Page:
The trick is very easy, actually: bring your own lighting. The existing orange sodium-vapor lighting is missing important parts of color spectrum, so those colors will never be reflected from anything. Filtering will only further reduce the colors available for recording.
The "good" examples in the question look very much like one would get with a couple ...
You could've probably got a decent result just by picking an intermediate exposure.
Alternatively, you can try to take a short and a long exposure of the same scene, and combine them digitally afterwards. Here's what I got just by taking your two images above (mouse cursor and all), aligning them (manually, using the Scale tool in GIMP) and blending them ...
Body - you can get better high ISO performance from a full frame body, if you're willing to rent one. That's worth a couple of stops.
Lens - another couple of stops if you buy/hire an f/1.4 or f/1.8 lens, especially if you're shooting at the long end of your zoom at f/5.6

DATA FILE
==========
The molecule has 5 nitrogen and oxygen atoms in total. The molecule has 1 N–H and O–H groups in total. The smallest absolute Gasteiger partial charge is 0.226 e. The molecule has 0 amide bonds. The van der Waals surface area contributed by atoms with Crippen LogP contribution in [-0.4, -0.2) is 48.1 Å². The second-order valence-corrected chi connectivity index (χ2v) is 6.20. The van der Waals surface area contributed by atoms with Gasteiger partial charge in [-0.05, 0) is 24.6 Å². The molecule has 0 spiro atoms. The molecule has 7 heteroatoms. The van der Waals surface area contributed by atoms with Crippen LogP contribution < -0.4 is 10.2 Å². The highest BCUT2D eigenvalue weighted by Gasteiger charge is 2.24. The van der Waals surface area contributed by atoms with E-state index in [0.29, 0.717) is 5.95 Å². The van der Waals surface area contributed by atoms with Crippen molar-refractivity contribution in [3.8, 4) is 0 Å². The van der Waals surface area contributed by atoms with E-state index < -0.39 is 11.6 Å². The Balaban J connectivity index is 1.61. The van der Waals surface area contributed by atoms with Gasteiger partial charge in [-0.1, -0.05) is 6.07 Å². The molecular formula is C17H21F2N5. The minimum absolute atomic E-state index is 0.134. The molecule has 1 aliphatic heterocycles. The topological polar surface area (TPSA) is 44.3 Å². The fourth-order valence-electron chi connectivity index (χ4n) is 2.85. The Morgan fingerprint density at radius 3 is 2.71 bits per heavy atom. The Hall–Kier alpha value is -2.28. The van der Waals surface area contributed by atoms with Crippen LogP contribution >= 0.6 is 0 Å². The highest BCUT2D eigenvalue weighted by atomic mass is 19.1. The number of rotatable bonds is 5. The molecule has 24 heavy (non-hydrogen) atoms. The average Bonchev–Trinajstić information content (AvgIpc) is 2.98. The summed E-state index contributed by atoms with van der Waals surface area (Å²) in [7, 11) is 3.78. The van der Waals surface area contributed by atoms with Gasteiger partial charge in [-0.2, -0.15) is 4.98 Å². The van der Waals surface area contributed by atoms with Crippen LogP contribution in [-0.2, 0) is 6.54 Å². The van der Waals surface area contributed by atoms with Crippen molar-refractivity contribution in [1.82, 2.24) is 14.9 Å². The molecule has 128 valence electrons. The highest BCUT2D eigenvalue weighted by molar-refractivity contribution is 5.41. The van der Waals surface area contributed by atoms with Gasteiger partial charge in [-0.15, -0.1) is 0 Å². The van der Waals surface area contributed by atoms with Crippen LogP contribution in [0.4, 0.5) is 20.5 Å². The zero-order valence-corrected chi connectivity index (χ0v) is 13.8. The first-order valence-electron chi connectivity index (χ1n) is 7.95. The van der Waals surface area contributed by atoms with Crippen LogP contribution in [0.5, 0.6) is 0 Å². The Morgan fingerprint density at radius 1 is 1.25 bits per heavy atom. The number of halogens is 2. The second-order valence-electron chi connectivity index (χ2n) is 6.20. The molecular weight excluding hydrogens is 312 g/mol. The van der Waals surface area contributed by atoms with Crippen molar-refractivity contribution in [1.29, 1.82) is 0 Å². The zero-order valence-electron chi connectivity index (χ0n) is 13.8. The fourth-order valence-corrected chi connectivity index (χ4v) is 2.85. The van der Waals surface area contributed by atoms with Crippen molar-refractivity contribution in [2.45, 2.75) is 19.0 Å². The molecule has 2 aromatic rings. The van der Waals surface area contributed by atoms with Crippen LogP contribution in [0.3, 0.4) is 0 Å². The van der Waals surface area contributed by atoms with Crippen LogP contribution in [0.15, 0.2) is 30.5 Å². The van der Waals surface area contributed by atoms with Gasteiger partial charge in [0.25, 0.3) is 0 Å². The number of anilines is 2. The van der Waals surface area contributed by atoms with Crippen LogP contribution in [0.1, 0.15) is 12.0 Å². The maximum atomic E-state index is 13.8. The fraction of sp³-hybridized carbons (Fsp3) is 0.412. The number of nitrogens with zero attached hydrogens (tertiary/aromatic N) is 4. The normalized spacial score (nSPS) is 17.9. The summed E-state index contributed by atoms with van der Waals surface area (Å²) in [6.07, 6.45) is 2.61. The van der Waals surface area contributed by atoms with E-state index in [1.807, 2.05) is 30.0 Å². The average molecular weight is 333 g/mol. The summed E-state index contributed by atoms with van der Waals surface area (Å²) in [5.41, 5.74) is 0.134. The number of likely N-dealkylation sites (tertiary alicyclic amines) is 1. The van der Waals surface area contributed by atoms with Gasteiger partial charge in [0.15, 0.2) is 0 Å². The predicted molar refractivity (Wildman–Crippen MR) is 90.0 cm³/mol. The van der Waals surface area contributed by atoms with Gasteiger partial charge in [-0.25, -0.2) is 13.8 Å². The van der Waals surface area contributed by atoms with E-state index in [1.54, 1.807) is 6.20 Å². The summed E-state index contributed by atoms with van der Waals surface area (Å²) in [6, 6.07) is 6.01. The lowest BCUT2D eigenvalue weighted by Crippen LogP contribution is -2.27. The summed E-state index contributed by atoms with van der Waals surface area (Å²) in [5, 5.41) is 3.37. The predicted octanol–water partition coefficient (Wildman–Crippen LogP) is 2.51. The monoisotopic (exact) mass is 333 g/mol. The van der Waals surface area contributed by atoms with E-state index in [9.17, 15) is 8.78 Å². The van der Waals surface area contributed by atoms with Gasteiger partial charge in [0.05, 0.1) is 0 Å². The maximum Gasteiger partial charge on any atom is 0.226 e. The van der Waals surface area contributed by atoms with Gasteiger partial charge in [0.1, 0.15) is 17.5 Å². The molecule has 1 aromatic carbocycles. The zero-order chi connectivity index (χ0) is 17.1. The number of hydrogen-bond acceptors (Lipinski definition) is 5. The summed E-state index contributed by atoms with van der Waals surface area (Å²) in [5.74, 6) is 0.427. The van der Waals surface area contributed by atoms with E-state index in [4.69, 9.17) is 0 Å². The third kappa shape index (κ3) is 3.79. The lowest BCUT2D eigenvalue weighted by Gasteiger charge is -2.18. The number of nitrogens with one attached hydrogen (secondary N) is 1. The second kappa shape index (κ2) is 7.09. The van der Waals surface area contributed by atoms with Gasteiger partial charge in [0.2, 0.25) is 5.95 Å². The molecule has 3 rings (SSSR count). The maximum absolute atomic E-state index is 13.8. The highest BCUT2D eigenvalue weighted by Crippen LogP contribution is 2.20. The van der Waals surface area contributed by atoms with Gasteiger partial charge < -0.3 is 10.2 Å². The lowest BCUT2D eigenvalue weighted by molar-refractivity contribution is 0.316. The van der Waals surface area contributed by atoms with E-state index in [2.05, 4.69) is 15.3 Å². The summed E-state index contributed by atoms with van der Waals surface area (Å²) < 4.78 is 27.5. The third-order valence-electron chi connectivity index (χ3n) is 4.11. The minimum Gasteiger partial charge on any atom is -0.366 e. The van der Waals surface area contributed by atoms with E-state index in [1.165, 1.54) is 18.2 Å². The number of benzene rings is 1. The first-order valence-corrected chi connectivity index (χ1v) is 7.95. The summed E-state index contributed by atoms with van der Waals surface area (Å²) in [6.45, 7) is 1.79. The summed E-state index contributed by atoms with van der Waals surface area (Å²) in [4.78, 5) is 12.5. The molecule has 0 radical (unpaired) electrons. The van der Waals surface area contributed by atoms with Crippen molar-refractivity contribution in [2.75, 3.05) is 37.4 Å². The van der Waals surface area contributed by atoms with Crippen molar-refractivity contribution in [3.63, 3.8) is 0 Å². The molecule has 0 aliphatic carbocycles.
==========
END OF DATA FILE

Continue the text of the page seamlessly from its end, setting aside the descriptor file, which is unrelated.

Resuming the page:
Light - in the picture you've given as an example, you seem to be standing in the dark....
Basically, you need to do some post processing on this image.
From the original, the first step I performed was to make the darkest part black and the lightest white. That alone made a sizeable diffefence since your original lightest spot was only (.37, .34, .38). In other words, you were wasting over 60% of the dynamic range.
Black and white ...
With regard to reasonably bright stellar objects: technically, yes.
With regard to dimmer objects like those that make up most of what we mean when we say "The Milky Way": practically speaking, no.
In addition to the phase of the Moon, which determines the overall amount of light falling on the atmosphere above a specific location on the Earth's surface, ...